Existential Virtue Ethics: A Novel Approach To Thinking About Human Extinction. Under review.
This paper offers a novel approach to thinking about human extinction that I call “existential virtue ethics,” on the model of “ecological (or environmental) virtue ethics.” It employs the extensionist and exemplarist strategies, in particular, to construct a list of candidate “existential virtues,” or character traits that are virtuous within the specific domain of “ensuring human survival.” Although scientists have fretted about a naturalistic end to humanity since the second law of thermodynamics was discovered in the 1860s, the topic has received almost no attention from philosophers—especially virtue ethicists—to date. The present paper aims to rectify this situation, if only by stimulating further philosophical exploration.
Transhumanism, Effective Altruism, and Systems Theory: A History and Analysis of Existential Risk Studies. Under review. HERE.
Global Challenges Foundation (GCF) Report on the Drivers of Global Catastrophic Risks. Co-authoring with Simon Beard. Forthcoming.
Agential Risks and the Apocalyptic Residual. Revise and resubmit. HERE.
This brief paper argues that Nick Bostrom’s term “the apocalyptic residual” will, if widely adopted by scholars, foment confusion about one of the most important issues within the budding field of existential risk studies: agential risks. I explain why this term is problematic, and argue that the word “apocalyptic” should be reserved for, and only for, agents who are explicitly motivated by religious ideologies.
Can Anti-Natalists Oppose Human Extinction? Revise and resubmit. South African Journal of Philosophy. HERE.
Argues that there is no contradiction in believing that procreation is morally wrong and valuing (highly) the long-term survival of humanity. The link between these two ideas is the possibility of life-extension technologies that could enable a "final generation" to live indefinitely long. The paper then examines a number of interesting implications of "no-extinction anti-natalism" that concern personal identity, mind-uploading, and becoming posthuman.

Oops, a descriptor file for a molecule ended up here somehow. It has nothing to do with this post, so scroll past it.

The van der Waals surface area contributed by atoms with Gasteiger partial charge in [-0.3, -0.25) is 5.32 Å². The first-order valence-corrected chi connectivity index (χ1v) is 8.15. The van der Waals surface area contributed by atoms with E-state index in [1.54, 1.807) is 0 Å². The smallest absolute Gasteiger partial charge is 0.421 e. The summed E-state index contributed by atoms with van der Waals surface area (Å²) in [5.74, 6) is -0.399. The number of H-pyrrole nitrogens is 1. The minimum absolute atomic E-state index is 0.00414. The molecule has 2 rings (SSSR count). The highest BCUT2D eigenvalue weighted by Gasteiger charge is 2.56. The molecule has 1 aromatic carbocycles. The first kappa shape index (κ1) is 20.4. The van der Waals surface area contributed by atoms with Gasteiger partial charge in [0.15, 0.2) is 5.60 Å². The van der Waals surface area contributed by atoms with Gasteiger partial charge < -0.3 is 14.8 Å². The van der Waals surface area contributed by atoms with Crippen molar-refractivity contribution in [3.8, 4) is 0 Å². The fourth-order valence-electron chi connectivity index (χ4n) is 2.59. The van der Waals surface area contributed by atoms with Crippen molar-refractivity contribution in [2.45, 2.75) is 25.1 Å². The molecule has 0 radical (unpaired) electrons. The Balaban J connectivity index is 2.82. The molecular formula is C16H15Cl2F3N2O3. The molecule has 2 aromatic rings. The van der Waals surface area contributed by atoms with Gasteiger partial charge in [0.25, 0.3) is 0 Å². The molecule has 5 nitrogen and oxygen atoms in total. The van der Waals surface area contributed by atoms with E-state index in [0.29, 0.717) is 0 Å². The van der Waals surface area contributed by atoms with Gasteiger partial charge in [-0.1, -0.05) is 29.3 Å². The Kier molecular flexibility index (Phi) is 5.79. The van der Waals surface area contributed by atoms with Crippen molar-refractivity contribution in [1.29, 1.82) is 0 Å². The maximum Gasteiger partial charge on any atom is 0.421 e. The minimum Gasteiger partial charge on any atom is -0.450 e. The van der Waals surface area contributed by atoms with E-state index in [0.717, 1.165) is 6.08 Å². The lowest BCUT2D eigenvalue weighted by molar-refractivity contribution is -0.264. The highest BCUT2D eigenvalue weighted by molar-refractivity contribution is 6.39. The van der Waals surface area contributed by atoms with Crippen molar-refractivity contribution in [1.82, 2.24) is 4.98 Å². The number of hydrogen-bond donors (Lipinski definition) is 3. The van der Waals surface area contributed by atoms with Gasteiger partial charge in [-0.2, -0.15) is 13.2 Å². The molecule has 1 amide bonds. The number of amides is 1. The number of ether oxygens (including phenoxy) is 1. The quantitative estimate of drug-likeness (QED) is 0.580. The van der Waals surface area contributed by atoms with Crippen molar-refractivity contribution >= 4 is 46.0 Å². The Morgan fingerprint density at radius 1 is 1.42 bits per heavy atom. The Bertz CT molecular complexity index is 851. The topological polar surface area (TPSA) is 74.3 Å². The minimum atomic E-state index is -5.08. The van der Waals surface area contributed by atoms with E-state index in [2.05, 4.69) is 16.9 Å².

On Being Afraid of Monsters: Assessing the Greatest Future Risks to Human Survival and Prosperity. Revise and resubmit. World Futures.
Humanity currently faces a number of existential risks that were unknown to people just a few decades ago. Thus, might our descendants face even more existential risks in the future that we are currently aware of? The present paper examines the particular issue of unknown threats to human survival and prosperity, a phenomenon that I call “monsters.” It offers a comprehensive account of the varieties of the unknown, followed by a historical argument for why monsters could pose (by far) the greatest threat to our lineage in the coming years, decades, and centuries.
International Criminal Law and the Future of Humanity: Toward a Theory of the Crime of Omnicide. Under review. Draft HERE.
Argues that current international criminal law should be augmented to include omnicide, or the intentional destruction of humanity. Claims that omnicide is not a special case of crimes against humanity or genocide, but is distinct from both. I further argue that establishing specialized convention on omnicide, an Omnicide Convention, is urgent given the exponential development of dual-use emerging technologies, which could enable a large number of state and nonstate actors to unilaterally bring about the extinction of humanity.
A Brief History of the Idea of Human Extinction. Under review. (Ask me for a copy.)
Provides a comprehensive exploration of the origin and evolution of the concept of human extinction. The paper consists of three main sections: First, a history of the concept of humanity; second, a history of a concept of extinction; and third, a history of the conjunction of these ideas. I argue that human extinction is a surprisingly recent addition to our shared conceptual repertoire, and then examine the importance of this idea within the nascent field of "existential risk studies."
“The Greatest of Conceivable Crimes”: Convergent Arguments for Prioritizing the Survival of Humanity. Under review. Co-authored with Dr. Simon Beard.
This paper synthesizes a wide range of distinct ideas that all converge upon the evaluative proposition that human extinction, if it were to occur, would constitute an immense tragedy. It examines and analyzes three general classes of arguments for why human extinction would be very bad, if not the worst possible outcome imaginable: “Anti-extinction views,” “further loss views,” “meaning of life arguments,” and “irreversibility arguments.”